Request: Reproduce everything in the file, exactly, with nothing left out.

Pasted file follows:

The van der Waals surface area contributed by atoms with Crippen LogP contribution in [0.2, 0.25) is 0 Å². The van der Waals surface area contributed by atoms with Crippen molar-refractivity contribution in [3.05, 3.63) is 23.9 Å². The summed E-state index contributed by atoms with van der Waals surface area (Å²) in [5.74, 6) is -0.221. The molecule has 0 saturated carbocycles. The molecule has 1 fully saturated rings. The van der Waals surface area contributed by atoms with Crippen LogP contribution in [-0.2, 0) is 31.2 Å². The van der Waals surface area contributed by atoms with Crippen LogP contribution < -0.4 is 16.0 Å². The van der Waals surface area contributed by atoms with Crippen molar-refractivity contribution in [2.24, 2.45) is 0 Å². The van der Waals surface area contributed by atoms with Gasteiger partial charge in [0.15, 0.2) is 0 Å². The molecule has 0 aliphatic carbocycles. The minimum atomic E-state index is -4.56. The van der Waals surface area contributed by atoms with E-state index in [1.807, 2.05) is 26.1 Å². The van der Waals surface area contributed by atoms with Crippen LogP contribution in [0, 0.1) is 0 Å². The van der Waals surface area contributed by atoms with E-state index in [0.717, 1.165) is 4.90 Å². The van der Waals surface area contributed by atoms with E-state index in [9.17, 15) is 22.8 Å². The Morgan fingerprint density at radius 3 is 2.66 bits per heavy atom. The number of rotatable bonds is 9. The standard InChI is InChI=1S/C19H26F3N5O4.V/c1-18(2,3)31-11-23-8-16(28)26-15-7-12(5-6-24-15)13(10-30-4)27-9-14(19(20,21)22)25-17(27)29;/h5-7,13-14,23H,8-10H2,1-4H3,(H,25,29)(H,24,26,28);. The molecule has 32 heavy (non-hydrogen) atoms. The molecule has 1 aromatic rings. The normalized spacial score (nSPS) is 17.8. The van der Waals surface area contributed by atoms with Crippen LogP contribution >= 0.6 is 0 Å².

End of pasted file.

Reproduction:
The van der Waals surface area contributed by atoms with Crippen LogP contribution in [0.2, 0.25) is 0 Å². The van der Waals surface area contributed by atoms with Crippen molar-refractivity contribution in [3.05, 3.63) is 23.9 Å². The summed E-state index contributed by atoms with van der Waals surface area (Å²) in [5.74, 6) is -0.221. The molecule has 0 saturated carbocycles. The molecule has 1 fully saturated rings. The van der Waals surface area contributed by atoms with Crippen LogP contribution in [-0.2, 0) is 31.2 Å². The van der Waals surface area contributed by atoms with Crippen LogP contribution < -0.4 is 16.0 Å². The van der Waals surface area contributed by atoms with Crippen molar-refractivity contribution in [2.24, 2.45) is 0 Å². The van der Waals surface area contributed by atoms with Gasteiger partial charge in [0.15, 0.2) is 0 Å². The molecule has 0 aliphatic carbocycles. The minimum atomic E-state index is -4.56. The van der Waals surface area contributed by atoms with E-state index in [1.807, 2.05) is 26.1 Å². The van der Waals surface area contributed by atoms with Crippen LogP contribution in [0, 0.1) is 0 Å². The van der Waals surface area contributed by atoms with E-state index in [0.717, 1.165) is 4.90 Å². The van der Waals surface area contributed by atoms with E-state index in [9.17, 15) is 22.8 Å². The Morgan fingerprint density at radius 3 is 2.66 bits per heavy atom. The number of rotatable bonds is 9. The standard InChI is InChI=1S/C19H26F3N5O4.V/c1-18(2,3)31-11-23-8-16(28)26-15-7-12(5-6-24-15)13(10-30-4)27-9-14(19(20,21)22)25-17(27)29;/h5-7,13-14,23H,8-10H2,1-4H3,(H,25,29)(H,24,26,28);. The molecule has 32 heavy (non-hydrogen) atoms. The molecule has 1 aromatic rings. The normalized spacial score (nSPS) is 17.8. The van der Waals surface area contributed by atoms with Crippen LogP contribution >= 0.6 is 0 Å².